Community speaks out against Governor Abbott's refusal of refugees
Texas has become the first state to reject the resettlement of new refugees under a recent rule by the Trump Administration.
On Friday Governor Greg Abbott announced that the state will no longer accept new refugees this year. In his announcement to Secretary of State Mike Pompeo, he says Texas has done its fair share in resettling refugees.
This decision has now sparked outrage across the state, and even here at home.
Governor Abbott’s decision comes after the president announced that resettlement agencies must get written approval from state and local officials in any jurisdiction where they want to resettle refugees beyond June.
In a letter by Abbott, he says that Texas has been left by congress to deal with inconsistent migration issues that result from a broken federal immigration system.
Back here at home, we reached out to a community advocate who says although she is for border security, she is shocked by the governor's decision.
"Mr. Trump signed an executive order in September saying that states could do this, let's get written consent before refugees could come in,” said Sister Rosemary Welsh. “But I think 41 states said that they wouldn't do this, and I cannot believe that we're generous, big states plus we have a lot of needs in our country and state, even like people that come in economically. No I'm against, of course I'm against it."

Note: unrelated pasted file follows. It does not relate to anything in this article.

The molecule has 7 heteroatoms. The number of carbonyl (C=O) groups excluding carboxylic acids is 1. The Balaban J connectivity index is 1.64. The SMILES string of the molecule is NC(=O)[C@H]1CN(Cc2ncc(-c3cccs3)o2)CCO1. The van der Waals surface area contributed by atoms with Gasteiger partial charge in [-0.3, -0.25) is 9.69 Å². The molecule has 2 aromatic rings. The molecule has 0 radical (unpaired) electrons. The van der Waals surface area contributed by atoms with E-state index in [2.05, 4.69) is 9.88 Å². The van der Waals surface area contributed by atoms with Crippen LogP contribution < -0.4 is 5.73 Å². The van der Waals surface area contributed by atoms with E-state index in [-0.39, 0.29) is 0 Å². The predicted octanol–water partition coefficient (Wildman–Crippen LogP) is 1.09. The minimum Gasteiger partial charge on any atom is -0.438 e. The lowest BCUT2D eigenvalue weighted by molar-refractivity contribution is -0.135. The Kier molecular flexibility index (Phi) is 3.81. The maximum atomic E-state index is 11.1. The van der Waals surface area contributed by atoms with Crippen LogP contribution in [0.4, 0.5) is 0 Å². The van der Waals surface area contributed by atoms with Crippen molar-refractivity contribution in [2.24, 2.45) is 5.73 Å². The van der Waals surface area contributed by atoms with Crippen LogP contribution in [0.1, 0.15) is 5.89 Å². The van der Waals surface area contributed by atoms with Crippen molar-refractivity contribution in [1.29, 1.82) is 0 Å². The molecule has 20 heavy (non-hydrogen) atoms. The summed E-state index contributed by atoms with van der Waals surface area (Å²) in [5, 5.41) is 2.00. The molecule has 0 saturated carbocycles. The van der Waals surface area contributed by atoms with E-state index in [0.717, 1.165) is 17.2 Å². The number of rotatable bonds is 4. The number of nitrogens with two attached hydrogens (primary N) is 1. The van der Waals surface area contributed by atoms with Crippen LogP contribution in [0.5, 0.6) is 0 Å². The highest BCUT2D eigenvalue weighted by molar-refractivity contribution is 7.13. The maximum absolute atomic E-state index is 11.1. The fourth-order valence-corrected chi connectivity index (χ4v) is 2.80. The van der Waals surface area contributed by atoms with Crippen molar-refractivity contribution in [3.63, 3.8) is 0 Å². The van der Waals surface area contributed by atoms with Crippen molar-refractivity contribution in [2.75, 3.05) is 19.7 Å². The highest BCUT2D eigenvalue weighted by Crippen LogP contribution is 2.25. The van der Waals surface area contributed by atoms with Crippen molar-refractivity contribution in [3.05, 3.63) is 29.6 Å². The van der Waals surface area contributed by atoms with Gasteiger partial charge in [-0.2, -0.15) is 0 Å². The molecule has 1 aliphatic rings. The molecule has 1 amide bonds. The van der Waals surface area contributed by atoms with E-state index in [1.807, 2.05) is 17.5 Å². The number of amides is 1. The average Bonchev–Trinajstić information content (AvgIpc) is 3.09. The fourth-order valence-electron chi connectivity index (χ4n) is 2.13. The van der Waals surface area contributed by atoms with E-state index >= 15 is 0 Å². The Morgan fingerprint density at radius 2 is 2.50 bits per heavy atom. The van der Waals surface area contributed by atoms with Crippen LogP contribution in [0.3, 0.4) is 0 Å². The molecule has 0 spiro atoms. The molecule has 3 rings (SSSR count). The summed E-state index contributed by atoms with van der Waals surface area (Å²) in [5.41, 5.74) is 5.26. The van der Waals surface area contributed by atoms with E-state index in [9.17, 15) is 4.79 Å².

Sister Rosemary adds that she would like to see the federal government come up with a comprehensive immigration plan that recognizes the humanitarian needs for people seeking refuge.
Abbott has tried to stop refugees before. Back in 2015 the governor declared that Texas would not welcome people from Syria following the deadly Paris attacks.
He says in his letter that Texas has received more refugees than any other state in the nation.
Organizations such as the Texas Catholic Conference of Bishops, which includes local Bishop James Tamayo, have slammed Abbott’s decision.
In a statement to the Texas governor, they write that the decision to turn away refugees is deeply discouraging and disheartening.
They add while they respect Abbott’s decision, it is misguided and denies people who are fleeing persecution from being able to bring their gifts and talents to the state.